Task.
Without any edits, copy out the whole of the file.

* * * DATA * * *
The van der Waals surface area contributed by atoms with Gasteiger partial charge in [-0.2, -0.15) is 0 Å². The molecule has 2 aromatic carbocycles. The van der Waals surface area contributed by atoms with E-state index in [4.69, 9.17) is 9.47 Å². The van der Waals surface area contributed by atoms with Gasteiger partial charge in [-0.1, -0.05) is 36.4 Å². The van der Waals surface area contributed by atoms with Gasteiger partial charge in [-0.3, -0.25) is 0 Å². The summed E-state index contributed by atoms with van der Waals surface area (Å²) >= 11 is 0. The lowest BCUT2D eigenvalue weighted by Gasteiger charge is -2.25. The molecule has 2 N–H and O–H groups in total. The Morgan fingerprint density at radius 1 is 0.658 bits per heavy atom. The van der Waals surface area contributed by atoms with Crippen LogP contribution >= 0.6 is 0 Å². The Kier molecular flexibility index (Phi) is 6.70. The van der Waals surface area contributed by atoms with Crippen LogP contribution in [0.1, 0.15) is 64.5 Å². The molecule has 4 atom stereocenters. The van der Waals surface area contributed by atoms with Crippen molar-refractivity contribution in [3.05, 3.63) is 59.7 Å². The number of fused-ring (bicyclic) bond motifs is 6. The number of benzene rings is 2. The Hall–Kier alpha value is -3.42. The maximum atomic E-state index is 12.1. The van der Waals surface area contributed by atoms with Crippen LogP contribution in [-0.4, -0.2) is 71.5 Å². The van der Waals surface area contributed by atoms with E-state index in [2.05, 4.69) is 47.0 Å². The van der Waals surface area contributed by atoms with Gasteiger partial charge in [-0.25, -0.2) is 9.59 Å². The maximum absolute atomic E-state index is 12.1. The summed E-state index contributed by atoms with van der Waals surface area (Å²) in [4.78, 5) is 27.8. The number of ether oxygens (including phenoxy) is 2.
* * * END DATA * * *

The van der Waals surface area contributed by atoms with Gasteiger partial charge in [-0.2, -0.15) is 0 Å². The molecule has 2 aromatic carbocycles. The van der Waals surface area contributed by atoms with E-state index in [4.69, 9.17) is 9.47 Å². The van der Waals surface area contributed by atoms with Gasteiger partial charge in [-0.1, -0.05) is 36.4 Å². The van der Waals surface area contributed by atoms with Gasteiger partial charge in [-0.3, -0.25) is 0 Å². The summed E-state index contributed by atoms with van der Waals surface area (Å²) >= 11 is 0. The lowest BCUT2D eigenvalue weighted by Gasteiger charge is -2.25. The molecule has 2 N–H and O–H groups in total. The Morgan fingerprint density at radius 1 is 0.658 bits per heavy atom. The van der Waals surface area contributed by atoms with Crippen LogP contribution >= 0.6 is 0 Å². The Kier molecular flexibility index (Phi) is 6.70. The van der Waals surface area contributed by atoms with Crippen LogP contribution in [0.1, 0.15) is 64.5 Å². The molecule has 4 atom stereocenters. The van der Waals surface area contributed by atoms with Crippen molar-refractivity contribution in [3.05, 3.63) is 59.7 Å². The number of fused-ring (bicyclic) bond motifs is 6. The number of benzene rings is 2. The Hall–Kier alpha value is -3.42. The maximum atomic E-state index is 12.1. The van der Waals surface area contributed by atoms with Crippen LogP contribution in [-0.4, -0.2) is 71.5 Å². The van der Waals surface area contributed by atoms with E-state index in [2.05, 4.69) is 47.0 Å². The van der Waals surface area contributed by atoms with Gasteiger partial charge in [-0.25, -0.2) is 9.59 Å². The maximum absolute atomic E-state index is 12.1. The summed E-state index contributed by atoms with van der Waals surface area (Å²) in [4.78, 5) is 27.8. The number of ether oxygens (including phenoxy) is 2.